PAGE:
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Frozen Donor Eggs More Cost Efficient and Just as Effective
Today, a study done by researchers at Seattle Reproductive Medicine was presented at the joint conference of the International Federation of Fertility Societies (IFFS) and American Society for Reproductive Medicine (ASRM) showing that those people choosing to use frozen donor eggs now have nearly the same efficiency as fresh eggs. Researchers compared the outcomes of 112 fresh donor egg in vitro fertilization (IVF) cycles with 77 frozen cycles taking place between March 2012 and February 2013. In the last 6 months of the study, 61 percent of all donor egg cycles involved frozen eggs. While pregnancy rates were 60 percent for fresh cycles, and 57 percent for frozen cycles, there were two significant benefits also associated with the frozen cycles: cost and availability.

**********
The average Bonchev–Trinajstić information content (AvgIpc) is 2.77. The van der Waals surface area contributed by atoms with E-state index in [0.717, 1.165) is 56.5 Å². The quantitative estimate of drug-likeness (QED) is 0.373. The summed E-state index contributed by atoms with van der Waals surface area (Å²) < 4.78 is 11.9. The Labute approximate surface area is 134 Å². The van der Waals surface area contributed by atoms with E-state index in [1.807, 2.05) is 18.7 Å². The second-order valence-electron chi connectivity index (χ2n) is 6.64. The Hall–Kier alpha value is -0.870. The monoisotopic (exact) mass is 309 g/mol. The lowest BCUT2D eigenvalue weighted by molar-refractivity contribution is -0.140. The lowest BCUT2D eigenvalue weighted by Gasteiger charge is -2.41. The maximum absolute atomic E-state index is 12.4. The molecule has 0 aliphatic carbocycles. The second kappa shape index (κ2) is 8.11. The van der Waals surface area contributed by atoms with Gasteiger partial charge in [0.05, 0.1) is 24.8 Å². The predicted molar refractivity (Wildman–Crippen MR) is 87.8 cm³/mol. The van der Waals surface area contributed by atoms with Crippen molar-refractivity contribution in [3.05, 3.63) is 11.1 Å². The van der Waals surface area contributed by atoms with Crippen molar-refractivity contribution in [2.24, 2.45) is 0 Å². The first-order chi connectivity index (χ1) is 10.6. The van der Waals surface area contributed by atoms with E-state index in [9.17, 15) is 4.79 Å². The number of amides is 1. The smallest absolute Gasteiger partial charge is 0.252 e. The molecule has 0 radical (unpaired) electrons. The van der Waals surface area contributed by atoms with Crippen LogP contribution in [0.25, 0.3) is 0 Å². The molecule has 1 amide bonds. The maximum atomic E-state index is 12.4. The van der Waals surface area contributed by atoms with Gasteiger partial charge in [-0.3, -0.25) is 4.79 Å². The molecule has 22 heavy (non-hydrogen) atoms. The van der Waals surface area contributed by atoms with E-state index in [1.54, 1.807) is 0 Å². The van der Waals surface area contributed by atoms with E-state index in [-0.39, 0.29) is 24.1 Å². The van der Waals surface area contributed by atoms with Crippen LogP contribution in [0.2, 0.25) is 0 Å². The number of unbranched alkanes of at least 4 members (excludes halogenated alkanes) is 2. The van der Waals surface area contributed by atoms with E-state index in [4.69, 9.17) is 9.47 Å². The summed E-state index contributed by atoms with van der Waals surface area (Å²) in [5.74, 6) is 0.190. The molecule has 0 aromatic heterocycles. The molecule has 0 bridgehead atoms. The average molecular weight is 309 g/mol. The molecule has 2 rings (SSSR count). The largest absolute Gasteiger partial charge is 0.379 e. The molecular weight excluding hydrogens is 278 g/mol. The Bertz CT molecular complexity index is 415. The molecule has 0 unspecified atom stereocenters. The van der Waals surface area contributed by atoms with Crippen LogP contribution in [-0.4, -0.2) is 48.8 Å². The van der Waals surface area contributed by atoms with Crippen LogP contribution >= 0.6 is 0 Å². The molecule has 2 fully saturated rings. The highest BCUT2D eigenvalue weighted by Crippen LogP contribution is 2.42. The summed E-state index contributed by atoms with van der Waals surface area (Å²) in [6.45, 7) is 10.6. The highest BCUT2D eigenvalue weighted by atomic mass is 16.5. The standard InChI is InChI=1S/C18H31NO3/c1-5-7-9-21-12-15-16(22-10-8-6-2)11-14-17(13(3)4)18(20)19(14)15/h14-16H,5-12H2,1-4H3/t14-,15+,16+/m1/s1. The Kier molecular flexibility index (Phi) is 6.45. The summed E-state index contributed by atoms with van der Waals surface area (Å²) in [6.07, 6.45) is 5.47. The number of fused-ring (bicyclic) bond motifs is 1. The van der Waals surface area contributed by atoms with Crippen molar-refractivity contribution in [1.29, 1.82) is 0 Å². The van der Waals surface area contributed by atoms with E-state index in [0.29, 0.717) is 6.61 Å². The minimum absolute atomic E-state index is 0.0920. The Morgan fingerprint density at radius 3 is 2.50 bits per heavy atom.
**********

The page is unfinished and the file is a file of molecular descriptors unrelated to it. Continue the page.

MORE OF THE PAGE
Recipients using frozen donor eggs averaged $17,500 per transfer for frozen eggs and an average of $30,500 for each pregnancy. Fresh egg transfers averaged a cost of nearly $30,000 and $49,500 per pregnancy. From the time of initial consult to cycle start, frozen eggs generally have a wait time of 172 days, with fresh egg averaging 217 days.
"Frozen egg banking is a promising development for patients and donors alike," Dr. Linda Giudice, president of the ARSM said. "Because the costs are lower and a shorter waiting time is involved, more patients are likely to find frozen donor eggs a very appealing alternative to fresh donor eggs."